African American Expulsion

10 Most Cruel African American Expulsions

In the present day, none much has been said about the issues of racial inequality towards black people even in copper-skinned communities. People interviewed by the media, reality shows, or even those who spoke with authors of articles have no problem interacting with the black community. However, history told us the other way around. In this article, we have compiled a list of ten African-American expulsions where the level of cruelty reached new heights.

Here are the ten cruelest African-American expulsions ever happen.

  1. Tulsa Race Massacre, Oklahoma (May 31, 1921)

The aftermath of the Tulsa Race Massacre, during which mobs of white residents attacked black residents and businesses of the Greenwood District in Tulsa, Oklahoma, US, June 1921. (Photo by Bettmann Archive/Getty Images)

The Tulsa race massacre occurred on May 31 and June 1, 1921, when vigilantes of white residents, some of whom had been relieved of duty and given weapons by city officials, struck Black residents and destroyed homes and businesses in Tulsa, Oklahoma, US. It is also known as the Tulsa pogrom, the Tulsa race riot, or the Black Wall Street massacre. The assailants set fire to more than 35 square blocks of the neighborhood, which was known as “Black Wall Street” at the time and was one of the wealthiest Black communities in the United States. After 19-year-old Black shoeshiner Dick Rowland was accused of attacking Sarah Page, a 17-year-old white elevator operator in the adjoining Drexel Building, the slaughter began over Memorial Day weekend. He was apprehended and put into custody. More than 800 people were hospitalized to hospitals, and 6,000 Black Tulsa residents were detained in enormous facilities, some for several days. The Oklahoma Bureau of Vital Statistics has confirmed that 36 people have died. Based on current autopsy reports, death certificates, and other data, a 2001 state commission investigation was able to confirm 39 deaths, 26 Black and 13 White. The death toll was estimated to be between 75 and 300 people, according to the committee.

 

  1. Rosewood Massacre (January 1923)

The Rosewood Slaughter was a racially driven massacre of black people and the demolition of a black village that occurred in rural Levy County, Florida during the first week of January 1923. At least six black individuals and two white persons were slain, however eyewitness sources stated that the death toll was far higher, ranging from 27 to 150. The town of Rosewood was destroyed in a race riot, according to contemporary news reports. In the years leading up to the massacre, Florida saw a particularly high number of public executions of black males, including a well-publicized episode in December 1922. According to official records, eight people died during the first week of January 1923. (six blacks and two whites). According to some survivors’ accounts, up to 27 black citizens were slain, while newspapers failed to disclose the total number of white killings.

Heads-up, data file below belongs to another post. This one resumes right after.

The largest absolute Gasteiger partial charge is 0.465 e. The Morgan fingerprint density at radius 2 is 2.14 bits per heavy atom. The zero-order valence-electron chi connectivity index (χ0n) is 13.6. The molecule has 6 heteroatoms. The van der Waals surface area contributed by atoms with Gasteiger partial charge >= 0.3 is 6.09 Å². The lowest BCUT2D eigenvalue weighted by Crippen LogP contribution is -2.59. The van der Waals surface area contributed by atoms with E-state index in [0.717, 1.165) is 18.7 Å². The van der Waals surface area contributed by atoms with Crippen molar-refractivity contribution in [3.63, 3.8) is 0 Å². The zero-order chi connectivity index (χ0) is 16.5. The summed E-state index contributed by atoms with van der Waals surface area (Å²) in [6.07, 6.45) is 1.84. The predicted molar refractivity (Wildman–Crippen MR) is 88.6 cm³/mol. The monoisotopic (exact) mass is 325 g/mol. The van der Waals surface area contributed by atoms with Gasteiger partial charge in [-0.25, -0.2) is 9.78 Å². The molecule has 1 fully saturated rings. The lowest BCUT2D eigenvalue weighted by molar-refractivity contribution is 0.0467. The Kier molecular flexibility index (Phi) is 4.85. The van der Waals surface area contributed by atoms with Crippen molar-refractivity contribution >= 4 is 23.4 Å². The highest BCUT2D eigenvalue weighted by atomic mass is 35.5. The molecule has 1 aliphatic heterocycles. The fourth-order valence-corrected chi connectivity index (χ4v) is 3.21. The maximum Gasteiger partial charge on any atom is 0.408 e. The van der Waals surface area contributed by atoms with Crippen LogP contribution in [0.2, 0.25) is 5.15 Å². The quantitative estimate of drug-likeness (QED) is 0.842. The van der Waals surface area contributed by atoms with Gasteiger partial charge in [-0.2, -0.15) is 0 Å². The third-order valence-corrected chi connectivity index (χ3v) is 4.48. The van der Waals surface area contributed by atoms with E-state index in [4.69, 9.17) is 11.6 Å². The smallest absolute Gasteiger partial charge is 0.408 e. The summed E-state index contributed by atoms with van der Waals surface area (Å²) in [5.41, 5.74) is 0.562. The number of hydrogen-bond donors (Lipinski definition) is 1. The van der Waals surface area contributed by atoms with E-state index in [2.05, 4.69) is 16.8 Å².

1. Ku Klux Klan (1923)

The Ku Klux Klan has arisen in three different periods. White nationalism, anti-immigration, and – especially in later iterations – Nordicism, antisemitism, anti-Catholicism, Prohibition, right-wing populism, anti-communism, homophobia, Islamophobia, and anti-atheism have all been supported by each. In the late 1860s, the early Ku Klux Klan used terrorism — both physical attack and murder – against politically engaged blacks and their sympathizers in the South. All three movements demand or the “purification” of American society, and they are all considered right-wing extremist groups. Membership was kept secret in each age, and estimates of the total were often overstated by both friends and foes. The original Ku Klux Klan was founded in the aftermath of the American Civil War and was a pivotal figure in the Reconstruction era. It was organized in the southern United States and was suppressed in the early 1870s by federal involvement. In 1915, the second Ku Klux Klan formed in Georgia. It flourished in the early and mid-1920s across the country, including urban regions in the Midwest and West. After 1950, the third and present manifestation of the KKK arose in the shape of small, isolated groups that used the KKK moniker. They have mostly targeted opponents of the civil rights movement, frequently employing violence and murder to silence people.